Trump: the US withdraws from the Treaty on open skies

US President Donald Trump has announced that the country will withdraw from the open skies Treaty, but its renewal is possible.

“I think we have excellent relations with Russia, but Russia did not adhere to the Treaty. Therefore, until they stick, we will go out. But there is a perfect chance that we can reach a new agreement or do something to bring this agreement back together again.”

Later, Secretary of state Mike Pompeo clarified that Washington would withdraw from the agreement in six months. The diplomat also stressed that the US authorities might reconsider this decision if Moscow “returns to compliance” with the Treaty.

In turn, Russian Deputy Foreign Minister Alexander Grushko told that there are no violations of the Agreement by Moscow.

“We reject any attempts to justify withdrawal from this first agreement by the presence of certain technical problems. Nothing prevents the continuation of the discussion of these technical issues, which today the US is trying to issue as some violations on the part of Russia,” the diplomat said.

According to him, to continue the dialogue, it is not necessary to withdraw from the agreement, but when you exit, the solution of technical issues becomes impossible.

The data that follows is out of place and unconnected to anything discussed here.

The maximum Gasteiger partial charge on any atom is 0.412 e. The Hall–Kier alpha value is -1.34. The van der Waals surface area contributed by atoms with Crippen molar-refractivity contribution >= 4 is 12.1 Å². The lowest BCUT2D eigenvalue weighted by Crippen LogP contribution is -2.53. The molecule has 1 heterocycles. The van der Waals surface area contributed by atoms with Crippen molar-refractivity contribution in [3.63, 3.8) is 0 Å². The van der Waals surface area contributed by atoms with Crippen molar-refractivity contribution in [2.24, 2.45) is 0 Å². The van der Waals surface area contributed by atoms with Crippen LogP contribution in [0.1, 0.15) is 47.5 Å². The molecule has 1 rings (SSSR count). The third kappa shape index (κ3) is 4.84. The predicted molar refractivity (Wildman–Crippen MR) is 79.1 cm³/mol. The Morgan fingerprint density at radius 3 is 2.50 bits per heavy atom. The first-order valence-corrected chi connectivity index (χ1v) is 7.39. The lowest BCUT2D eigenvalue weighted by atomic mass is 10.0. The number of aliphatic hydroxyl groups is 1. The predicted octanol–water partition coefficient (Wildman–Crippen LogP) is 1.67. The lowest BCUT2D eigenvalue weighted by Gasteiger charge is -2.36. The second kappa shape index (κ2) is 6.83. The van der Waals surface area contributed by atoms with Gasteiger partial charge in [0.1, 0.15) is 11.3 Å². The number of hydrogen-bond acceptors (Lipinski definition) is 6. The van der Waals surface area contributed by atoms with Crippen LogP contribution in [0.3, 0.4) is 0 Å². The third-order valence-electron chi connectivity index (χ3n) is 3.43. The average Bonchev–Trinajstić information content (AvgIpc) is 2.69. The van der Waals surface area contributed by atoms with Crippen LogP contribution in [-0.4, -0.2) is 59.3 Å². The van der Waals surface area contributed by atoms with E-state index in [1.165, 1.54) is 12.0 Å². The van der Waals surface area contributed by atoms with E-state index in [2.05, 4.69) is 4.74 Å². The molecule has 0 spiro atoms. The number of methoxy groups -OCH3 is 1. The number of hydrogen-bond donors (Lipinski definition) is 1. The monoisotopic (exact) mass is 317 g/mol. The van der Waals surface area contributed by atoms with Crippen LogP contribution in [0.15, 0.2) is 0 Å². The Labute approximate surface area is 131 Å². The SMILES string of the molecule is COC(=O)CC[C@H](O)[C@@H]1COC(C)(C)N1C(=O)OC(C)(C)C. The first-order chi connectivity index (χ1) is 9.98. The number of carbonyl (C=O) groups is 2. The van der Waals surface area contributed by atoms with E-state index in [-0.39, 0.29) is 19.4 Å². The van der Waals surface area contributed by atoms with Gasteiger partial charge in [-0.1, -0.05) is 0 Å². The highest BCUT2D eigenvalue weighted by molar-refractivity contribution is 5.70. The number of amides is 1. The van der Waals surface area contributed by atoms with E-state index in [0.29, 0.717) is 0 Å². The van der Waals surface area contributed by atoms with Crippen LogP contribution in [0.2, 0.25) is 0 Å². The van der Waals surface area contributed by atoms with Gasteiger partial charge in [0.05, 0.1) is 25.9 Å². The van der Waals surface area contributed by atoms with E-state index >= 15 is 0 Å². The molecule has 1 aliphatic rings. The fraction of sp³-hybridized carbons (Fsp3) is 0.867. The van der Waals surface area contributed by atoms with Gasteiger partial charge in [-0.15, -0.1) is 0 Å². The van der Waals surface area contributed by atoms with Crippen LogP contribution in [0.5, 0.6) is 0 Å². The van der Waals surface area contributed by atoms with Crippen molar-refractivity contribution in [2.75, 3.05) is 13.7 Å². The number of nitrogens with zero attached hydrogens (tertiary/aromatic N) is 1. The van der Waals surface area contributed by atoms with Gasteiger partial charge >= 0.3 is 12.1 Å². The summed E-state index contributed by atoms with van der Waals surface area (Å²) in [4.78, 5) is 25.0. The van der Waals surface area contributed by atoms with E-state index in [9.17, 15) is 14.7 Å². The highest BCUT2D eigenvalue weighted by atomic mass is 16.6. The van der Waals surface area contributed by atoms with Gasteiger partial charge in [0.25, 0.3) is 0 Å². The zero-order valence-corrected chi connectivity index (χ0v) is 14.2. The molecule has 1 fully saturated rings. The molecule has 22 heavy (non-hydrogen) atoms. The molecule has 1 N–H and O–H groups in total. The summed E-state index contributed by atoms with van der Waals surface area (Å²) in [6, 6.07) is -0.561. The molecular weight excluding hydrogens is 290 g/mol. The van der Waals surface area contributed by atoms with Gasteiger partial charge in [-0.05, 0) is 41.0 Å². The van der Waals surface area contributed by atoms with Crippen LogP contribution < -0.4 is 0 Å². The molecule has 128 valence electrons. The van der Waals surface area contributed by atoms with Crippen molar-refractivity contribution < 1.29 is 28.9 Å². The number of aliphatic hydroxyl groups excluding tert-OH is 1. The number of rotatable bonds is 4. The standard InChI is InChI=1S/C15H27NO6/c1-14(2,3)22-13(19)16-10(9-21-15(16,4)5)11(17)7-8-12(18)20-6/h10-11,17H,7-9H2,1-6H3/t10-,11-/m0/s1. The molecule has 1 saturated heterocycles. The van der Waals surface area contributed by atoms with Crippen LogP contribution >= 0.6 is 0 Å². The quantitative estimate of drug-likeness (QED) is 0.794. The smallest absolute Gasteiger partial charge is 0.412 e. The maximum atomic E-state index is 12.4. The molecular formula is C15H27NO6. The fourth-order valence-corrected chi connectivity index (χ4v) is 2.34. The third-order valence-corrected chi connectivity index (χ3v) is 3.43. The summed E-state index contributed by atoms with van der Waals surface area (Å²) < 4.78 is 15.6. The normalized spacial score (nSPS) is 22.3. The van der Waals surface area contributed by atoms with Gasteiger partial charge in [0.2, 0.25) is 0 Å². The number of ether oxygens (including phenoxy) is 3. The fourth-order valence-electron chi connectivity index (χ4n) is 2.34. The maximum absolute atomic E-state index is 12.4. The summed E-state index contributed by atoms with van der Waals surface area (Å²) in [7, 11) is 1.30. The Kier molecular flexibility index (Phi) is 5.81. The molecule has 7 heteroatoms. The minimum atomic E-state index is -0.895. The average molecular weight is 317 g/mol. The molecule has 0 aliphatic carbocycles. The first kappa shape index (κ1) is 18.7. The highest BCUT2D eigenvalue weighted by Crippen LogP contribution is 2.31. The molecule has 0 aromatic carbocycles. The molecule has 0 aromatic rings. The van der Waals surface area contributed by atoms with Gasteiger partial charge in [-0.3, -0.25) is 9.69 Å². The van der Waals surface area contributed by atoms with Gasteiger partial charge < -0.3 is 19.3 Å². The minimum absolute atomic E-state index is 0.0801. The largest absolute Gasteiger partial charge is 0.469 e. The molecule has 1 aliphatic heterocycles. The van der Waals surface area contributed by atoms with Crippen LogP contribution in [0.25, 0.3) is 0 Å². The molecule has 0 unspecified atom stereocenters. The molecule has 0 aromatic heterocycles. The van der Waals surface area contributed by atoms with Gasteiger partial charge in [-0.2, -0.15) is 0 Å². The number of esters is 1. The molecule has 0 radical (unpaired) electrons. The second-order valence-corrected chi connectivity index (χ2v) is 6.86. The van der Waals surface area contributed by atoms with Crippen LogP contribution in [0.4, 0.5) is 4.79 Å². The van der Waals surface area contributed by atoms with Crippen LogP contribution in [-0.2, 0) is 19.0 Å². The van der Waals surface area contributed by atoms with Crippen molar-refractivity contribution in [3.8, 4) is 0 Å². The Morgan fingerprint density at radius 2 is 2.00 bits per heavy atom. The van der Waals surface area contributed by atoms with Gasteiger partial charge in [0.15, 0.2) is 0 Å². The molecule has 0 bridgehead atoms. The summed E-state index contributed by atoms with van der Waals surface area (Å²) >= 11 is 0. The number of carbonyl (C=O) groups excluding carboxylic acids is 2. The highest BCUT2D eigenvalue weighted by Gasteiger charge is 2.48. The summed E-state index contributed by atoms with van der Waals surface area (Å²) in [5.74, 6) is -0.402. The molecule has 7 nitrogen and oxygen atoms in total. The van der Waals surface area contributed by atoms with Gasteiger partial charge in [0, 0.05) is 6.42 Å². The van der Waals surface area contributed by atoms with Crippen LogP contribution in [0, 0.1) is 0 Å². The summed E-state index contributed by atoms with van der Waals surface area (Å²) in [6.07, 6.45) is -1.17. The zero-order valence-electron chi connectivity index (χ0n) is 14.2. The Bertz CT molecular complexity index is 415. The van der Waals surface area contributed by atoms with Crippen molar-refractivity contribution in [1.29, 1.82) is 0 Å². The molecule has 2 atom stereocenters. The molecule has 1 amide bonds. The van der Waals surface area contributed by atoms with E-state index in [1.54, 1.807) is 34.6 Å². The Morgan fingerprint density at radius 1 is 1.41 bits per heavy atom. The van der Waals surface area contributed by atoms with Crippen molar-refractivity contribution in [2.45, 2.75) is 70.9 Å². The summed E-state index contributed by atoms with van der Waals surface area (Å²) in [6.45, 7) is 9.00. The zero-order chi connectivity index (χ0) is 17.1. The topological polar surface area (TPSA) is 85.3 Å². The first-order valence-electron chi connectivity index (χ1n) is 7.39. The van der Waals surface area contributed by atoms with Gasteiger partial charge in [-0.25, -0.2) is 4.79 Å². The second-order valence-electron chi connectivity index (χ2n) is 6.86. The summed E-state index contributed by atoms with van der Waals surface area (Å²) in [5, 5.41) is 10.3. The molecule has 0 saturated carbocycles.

Grushko stressed that the open skies Treaty has supported peace and security in Europe for more than 20 years and “was an integral part of the military security system, where all elements are interconnected.”

Washington has previously said that Moscow violated the Treaty by withdrawing permission to fly the US-Canadian mission in September 2019. Russia has denied these accusations and pointed to violations by the United States. In particular, in 2016, Washington did not ensure the safe arrival of a Russian plane, refusing to provide the necessary number of intermediate airfields.

The open skies Treaty was signed in 1992 and became one of the confidence-building measures in Europe after the cold war. It has been in effect since 2002 and allows participating countries to openly collect information about each other’s armed forces and activities. 34 States signed the Treaty.